WASHINGTON — The grand jury report alleging past sexual abuse by clergy and other church personnel in the Philadelphia Archdiocese “puts a cloud over everything” the church is doing to prevent abuse, says Teresa Kettelkamp, executive director of the U.S. bishops’ Secretariat of Child and Youth Protection.

In the wake of the archdiocese placing 21 priests on administrative leave in its ongoing response to the grand jury inquiry, Kettelkamp said people want to know what happened, how it happened and what can be learned from it.

She does not attribute any failure in responding to claims of abuse to the “Charter for the Protection of Children and Young People,” adopted by the U.S. bishops in 2002 at their Dallas meeting. The charter is meant to put a system in place to stop abuse.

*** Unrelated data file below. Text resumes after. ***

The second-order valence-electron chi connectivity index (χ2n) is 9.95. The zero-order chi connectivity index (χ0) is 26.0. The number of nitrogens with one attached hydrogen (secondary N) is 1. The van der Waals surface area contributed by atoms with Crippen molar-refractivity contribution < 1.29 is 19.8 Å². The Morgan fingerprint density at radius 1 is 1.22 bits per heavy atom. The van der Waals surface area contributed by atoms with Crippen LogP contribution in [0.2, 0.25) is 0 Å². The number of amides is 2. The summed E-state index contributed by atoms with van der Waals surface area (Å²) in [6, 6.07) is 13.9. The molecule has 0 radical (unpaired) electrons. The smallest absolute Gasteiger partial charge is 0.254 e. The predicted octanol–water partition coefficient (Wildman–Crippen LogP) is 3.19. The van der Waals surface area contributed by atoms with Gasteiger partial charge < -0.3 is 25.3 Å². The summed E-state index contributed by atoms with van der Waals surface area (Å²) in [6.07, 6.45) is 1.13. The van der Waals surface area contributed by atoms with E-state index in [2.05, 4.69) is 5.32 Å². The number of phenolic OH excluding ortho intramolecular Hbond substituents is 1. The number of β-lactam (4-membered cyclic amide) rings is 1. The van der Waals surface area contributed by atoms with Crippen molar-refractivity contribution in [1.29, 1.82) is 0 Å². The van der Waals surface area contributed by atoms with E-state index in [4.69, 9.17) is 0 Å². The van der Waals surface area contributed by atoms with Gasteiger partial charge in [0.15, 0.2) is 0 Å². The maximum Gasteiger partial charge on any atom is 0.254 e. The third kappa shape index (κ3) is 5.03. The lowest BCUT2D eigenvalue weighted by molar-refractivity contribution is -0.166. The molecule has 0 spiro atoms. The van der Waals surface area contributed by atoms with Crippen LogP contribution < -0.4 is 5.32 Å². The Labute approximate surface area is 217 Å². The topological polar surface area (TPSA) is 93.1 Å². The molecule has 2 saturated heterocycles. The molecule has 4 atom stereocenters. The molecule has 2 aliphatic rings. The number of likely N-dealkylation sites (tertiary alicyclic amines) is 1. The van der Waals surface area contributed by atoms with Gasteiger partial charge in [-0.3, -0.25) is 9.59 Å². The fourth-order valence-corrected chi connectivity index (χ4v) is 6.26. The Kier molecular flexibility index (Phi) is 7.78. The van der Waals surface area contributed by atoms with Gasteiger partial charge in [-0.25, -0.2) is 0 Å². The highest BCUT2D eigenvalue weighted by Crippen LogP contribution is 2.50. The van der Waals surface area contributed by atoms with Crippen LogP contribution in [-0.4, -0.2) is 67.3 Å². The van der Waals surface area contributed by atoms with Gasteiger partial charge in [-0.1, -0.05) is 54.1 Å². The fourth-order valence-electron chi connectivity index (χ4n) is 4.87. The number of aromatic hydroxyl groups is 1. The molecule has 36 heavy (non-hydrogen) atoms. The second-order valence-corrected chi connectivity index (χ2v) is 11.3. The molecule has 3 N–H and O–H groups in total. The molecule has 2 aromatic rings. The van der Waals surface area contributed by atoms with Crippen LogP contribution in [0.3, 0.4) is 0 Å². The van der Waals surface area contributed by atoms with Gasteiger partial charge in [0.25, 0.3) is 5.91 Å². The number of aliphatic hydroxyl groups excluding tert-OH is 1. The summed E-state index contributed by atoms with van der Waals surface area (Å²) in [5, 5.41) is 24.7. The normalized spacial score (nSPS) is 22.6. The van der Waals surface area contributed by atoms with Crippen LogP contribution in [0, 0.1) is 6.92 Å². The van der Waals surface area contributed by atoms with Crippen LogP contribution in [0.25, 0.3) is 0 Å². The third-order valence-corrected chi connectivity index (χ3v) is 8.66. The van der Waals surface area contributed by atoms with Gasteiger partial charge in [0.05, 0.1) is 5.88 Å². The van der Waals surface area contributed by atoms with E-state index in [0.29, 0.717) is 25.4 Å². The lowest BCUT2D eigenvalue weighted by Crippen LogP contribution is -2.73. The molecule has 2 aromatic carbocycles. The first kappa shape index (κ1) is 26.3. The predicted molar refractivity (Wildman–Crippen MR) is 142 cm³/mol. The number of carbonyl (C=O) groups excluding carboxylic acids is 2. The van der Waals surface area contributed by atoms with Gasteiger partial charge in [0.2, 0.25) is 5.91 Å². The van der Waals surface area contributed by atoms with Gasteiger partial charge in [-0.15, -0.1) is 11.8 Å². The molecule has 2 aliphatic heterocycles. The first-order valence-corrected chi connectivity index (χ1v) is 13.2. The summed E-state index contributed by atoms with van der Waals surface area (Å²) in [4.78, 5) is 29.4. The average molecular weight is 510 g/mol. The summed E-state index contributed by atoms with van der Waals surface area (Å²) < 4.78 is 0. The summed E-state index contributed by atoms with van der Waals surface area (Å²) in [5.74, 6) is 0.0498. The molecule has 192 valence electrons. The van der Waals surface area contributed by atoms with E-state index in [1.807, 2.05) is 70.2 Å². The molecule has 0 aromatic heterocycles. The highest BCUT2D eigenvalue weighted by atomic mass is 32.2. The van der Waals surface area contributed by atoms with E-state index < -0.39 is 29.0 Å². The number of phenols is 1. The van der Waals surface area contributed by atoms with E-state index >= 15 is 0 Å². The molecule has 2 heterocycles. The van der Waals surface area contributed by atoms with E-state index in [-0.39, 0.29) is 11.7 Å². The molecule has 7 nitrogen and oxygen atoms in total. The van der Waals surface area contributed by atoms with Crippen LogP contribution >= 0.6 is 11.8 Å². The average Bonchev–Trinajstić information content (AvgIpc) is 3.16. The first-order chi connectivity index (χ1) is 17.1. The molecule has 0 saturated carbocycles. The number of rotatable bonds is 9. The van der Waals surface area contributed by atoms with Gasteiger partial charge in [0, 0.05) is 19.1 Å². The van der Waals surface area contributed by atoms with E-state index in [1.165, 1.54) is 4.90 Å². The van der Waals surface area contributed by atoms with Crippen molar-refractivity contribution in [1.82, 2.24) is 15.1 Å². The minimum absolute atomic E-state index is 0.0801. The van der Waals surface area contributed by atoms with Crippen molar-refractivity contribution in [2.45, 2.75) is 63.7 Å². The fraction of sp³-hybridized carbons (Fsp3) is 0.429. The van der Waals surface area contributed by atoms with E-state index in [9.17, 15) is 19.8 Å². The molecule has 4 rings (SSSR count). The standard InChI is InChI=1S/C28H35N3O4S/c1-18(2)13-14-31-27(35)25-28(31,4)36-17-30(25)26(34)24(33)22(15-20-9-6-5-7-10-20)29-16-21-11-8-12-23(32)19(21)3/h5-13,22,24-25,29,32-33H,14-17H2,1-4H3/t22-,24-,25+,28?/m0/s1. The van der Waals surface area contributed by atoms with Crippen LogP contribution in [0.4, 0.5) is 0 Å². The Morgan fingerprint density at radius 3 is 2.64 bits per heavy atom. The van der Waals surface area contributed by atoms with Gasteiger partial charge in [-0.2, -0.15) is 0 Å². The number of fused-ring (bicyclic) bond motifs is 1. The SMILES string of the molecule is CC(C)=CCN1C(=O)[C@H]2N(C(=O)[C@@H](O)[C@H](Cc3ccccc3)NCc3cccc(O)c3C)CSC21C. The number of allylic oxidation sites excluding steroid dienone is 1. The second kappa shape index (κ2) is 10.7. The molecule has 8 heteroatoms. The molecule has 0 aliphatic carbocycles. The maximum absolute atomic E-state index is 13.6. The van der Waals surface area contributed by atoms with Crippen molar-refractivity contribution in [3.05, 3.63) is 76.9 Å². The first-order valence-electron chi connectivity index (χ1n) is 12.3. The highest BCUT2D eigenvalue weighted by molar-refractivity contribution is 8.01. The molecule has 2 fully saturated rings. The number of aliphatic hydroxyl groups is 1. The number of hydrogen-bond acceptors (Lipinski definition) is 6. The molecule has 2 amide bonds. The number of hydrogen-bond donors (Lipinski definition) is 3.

What needs to be examined, said Kettelkamp, is the extent to which dioceses are following the “spirit and the letter” of the charter.

When the Philadelphia grand jury released its report, it called for the archdiocese to “review all of the old allegations against currently active priests and to remove from ministry all of the priests with credible allegations against them.”
Among other initiatives the archdiocese pledged a re-examination of the cases of 37 priests.

The grand jury also handed down five criminal indictments.